According to a newly released report, “America's Phytonutrient Report: Immune Health by Color,” American adults who fall short in meeting their recommended daily fruit and vegetable intakes, are also likely to fall short in vitamins A, C and E, zinc and selenium, all nutrients research suggests may support a healthy immune system. America's Phytonutrient Reports are released by The Nutrilite Health Institute.
"During cold and flu season, it is especially important that Americans eat a variety of colorful plant-based foods which provide phytonutrients and important immune-boosting vitamins and minerals too," said Keith Randolph, PhD, technology strategist for Nutrilite. "Our previous research documented that, on average, eight out of 10 American adults have a phytonutrient gap. And now we find that those Americans with a phytonutrient gap are falling short when it comes to immune-boosting nutrients too."
Using NHANES and USDA data that show what Americans eat, the report found that intakes of vitamins A, C and E, zinc and selenium were consistently higher among people who meet their fruit and vegetable recommendations based on government guidelines. For these select vitamins and minerals, people who meet their fruit and vegetable recommendations compared to those who do not, consume: more than double (125%) the vitamin C; nearly two-thirds more (59%) vitamin A; 47% more vitamin E; 20% more zinc; and 16% more selenium.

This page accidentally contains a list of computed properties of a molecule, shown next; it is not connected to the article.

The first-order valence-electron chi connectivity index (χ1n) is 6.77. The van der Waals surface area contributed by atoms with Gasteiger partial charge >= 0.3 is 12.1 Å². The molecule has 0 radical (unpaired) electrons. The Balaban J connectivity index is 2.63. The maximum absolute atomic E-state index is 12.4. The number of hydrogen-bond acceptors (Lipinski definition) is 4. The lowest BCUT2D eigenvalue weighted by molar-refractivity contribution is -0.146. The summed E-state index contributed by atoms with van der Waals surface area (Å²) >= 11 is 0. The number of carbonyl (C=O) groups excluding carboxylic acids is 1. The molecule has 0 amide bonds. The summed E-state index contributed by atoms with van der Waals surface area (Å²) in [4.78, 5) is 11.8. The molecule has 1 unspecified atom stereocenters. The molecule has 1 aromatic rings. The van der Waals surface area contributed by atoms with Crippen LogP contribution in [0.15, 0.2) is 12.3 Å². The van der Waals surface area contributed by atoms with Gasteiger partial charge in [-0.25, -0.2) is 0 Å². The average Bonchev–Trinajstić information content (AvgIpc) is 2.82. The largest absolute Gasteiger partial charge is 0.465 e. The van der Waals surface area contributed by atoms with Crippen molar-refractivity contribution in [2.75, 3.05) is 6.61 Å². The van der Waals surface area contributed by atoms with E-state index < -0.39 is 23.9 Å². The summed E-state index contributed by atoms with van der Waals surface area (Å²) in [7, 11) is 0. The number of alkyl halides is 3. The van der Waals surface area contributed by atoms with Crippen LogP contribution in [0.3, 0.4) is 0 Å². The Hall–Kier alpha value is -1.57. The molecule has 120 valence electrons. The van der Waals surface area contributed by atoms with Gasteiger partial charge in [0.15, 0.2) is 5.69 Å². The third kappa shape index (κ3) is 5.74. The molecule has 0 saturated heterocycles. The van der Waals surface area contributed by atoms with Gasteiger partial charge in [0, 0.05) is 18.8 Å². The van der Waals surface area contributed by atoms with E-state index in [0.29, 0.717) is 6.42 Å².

Overall, data support the need for more plant-based eating among Americans. And yet, data from the original “America's Phytonutrient Report: Quantifying the Gap” found that only 3-12% of American adults meet their fruit and vegetable intake recommendations.
By simply adding more fruits and vegetables into their daily diet to up phytonutrient intake, Americans may not only be better equipped to avoid the cold and flu this season, but they may save money too. In the U.S. alone, the common cold is estimated to result in $2 billion spent in over-the-counter medication, and can be blamed for approximately 23 million absentee days from work. A total economic impact of $40 billion annually could potentially be reduced with changes in dietary habits.